Tuesday, April 06, 2010

Most important paper ever in microbiology? Woese & Fox, 1977, discovery of archaea

Well, today in my "Microbial phylogenomics" class at UC Davis we are discussing what I think might be the most important paper (well, actually, series of papers) in the history of microbiology. The papers are the ones where Carl Woese, George Fox and colleagues outline the evidence for the existence of a "hidden" third major branch in the tree of life - what is now known as the archaea. The evidence for this third branch was first laid out in a series of papers in 1977 including:
Now Woese, Fox and others in Woese's group had been leading up to these publications in ways for years (I note, there were some pretty incredible people involved in these studies in the years before 1977 too including Mitch Sogin, now at MBL, David Stahl, Chuck Kurland, Norm Pace, etc but that is another story). They had been determining the nucletide sequences of small fragments of rRNAs from different species, especially from different organisms that did not have nuclei - the so-called "prokaryotes". And they were using these sequences to infer the phylogenetic relationships among these microbes.

Consider for example, the paper by SJ Sogin et al in 1972 "Phylogenetic measurement in procaryotes by primary structural characterization. Sogin SJ, Sogin ML, Woese CR. J Mol Evol. 1971;1(1):173-84. This paper laid out some of the arguments for why rRNA sequence information might re-write our concepts of classification of prokaryotes. From this and many of the other papers from Woese and Fox and others before 1977 it had been shown that one could use rRNA sequence information to more accurately infer relationships among "prokaryotes" than had been done previously with other types of information. Today this notion that we can use sequence information to infer the evolutionary history of microbes is taken for granted but back in the early 1970s it was not. And in addition, many people probably just did not care too much about the exact details of microbial phylogeny and classification.

But this changed in the 1977 with that series of papers outlined above. What these papers showed was that hidden beneath everyone's noses was a separate, previously unknown, major split in the prokaryotes into two distinct lineages. One of these included all the standard bacteria people were familiar with like E. coli and B. subtilis and one of them included some pretty weird wacked out bugs that thrived in extreme conditions. For example, look at the phylogenetic tree from Fox et al.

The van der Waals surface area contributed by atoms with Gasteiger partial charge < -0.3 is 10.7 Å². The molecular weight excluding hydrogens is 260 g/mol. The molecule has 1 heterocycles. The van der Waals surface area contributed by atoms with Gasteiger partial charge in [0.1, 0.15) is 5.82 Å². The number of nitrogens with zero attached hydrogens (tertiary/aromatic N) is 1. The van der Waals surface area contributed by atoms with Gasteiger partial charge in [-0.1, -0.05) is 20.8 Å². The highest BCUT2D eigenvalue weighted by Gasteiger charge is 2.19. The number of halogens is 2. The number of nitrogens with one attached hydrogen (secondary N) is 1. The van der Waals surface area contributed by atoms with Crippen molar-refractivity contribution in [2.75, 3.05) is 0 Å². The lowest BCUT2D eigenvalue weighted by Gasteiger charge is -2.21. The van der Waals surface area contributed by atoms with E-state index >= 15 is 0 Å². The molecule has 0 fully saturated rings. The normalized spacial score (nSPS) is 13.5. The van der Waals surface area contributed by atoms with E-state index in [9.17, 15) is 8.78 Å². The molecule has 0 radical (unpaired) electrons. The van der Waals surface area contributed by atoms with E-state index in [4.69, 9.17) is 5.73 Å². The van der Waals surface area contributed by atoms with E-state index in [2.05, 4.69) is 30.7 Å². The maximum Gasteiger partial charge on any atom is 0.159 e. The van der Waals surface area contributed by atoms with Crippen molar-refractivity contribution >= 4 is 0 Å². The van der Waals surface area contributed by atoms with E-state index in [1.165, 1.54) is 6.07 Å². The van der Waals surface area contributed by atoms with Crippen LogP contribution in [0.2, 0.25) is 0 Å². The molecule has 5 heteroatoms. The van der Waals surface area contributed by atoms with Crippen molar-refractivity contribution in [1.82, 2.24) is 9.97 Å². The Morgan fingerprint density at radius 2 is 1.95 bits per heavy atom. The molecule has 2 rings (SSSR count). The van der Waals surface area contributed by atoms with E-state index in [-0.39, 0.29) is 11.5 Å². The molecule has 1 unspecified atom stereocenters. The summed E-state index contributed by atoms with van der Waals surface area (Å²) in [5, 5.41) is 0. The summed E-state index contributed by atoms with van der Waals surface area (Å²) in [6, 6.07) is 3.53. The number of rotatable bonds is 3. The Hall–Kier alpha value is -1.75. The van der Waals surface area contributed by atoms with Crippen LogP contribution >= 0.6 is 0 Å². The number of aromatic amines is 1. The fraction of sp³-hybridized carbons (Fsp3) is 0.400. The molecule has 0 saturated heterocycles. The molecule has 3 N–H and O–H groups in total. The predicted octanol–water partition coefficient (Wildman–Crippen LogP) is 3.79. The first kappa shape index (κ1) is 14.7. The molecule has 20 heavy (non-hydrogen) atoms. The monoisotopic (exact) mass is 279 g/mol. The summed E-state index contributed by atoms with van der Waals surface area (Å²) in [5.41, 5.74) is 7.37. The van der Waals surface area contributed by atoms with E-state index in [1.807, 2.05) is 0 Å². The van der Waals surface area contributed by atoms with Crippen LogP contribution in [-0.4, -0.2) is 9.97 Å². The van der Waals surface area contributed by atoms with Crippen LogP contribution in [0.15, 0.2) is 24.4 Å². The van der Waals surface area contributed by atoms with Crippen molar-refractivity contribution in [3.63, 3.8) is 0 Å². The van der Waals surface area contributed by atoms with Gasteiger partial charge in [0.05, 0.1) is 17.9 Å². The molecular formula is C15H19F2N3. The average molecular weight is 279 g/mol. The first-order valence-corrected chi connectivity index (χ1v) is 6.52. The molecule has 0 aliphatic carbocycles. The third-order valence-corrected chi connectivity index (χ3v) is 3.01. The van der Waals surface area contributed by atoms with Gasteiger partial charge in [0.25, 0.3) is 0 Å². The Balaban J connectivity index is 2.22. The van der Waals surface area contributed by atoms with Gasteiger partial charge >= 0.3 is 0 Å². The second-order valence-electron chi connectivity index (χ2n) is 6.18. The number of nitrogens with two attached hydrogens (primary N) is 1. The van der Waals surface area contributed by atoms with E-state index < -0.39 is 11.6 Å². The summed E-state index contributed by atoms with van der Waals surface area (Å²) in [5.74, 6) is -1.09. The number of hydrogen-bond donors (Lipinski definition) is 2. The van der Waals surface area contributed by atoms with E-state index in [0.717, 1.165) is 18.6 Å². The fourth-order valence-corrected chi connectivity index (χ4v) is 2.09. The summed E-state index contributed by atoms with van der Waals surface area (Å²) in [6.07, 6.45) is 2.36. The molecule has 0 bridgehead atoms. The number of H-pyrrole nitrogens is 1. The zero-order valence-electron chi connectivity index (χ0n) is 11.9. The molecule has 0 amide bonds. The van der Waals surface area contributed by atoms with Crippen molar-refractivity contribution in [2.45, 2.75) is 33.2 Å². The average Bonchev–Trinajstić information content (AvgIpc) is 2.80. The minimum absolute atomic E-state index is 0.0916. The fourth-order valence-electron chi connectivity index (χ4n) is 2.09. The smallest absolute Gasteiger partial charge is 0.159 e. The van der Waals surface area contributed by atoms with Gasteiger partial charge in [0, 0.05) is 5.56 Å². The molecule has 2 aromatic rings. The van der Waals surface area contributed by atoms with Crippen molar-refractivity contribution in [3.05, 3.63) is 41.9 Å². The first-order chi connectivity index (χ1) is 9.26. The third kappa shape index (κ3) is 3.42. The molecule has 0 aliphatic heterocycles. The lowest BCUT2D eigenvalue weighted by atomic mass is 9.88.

This tree (made using a distance based clustering algorithm where the distances represent a measure of the similarity of the catalog of short ologonucleotides found in each species) shows the normal bacteria on one side (down below) and methanogens and their relatives on another side. I like the last line of the abstract, which to an evolutionary microbiologist can be considered equivalent to Watson and Crick's "It has not escaped our notice ...". Here Fox et al. say "These organisms appear to be distantly related to typical bacteria"

The Bach et al. paper has similarly interesting, cool nuggets. However, alas, it is not available in PubMed Central as are the other two papers here I am not focusing on it. What is great though is that the other two papers are freely available to anyone to read in Pubmed Central and also at the PNAS web site. Yay for access. Too bad the other paper is not freely available.

Anyway, fortunately, the most critical of these papers is the Woese and Fox paper from PNAS which is freely available And it is in this paper that they full argument is laid out. Consider the abstract:
ABSTRACT A phylogenetic analysis based upon ribosomal RNA sequence characterization reveals that living sys.tems represent one of three aboriginal lines of descent: (i) the eubacteria, comprising all typical bacteria; (ii) the archaebacteria, containing methanogenic bacteria; and (iii) the urkaryotes, now represented in the cytoplasmic component of eukaryotic cells.
In this paper they lay out the evidence for the existence of at least three main branches in the Tree of Life. Interestingly, for the phylogenetically minded people out there, they do not show an evolutionary tree in the paper. What they show is what is known as a similarity matrix (the inverse in essence of the distance matrices many people may be used to seeing) where a score is given for the similarity between organisms in the fingerprints of their 16S/18S rRNAs).


If one scans through the matrix one can clearly see three clusters of similarity scores


From this table, Woese and Fox infer the existence of three primary branches in the tree of life. This is laid out in a few paragraphs starting with one at the bottom of page 5088.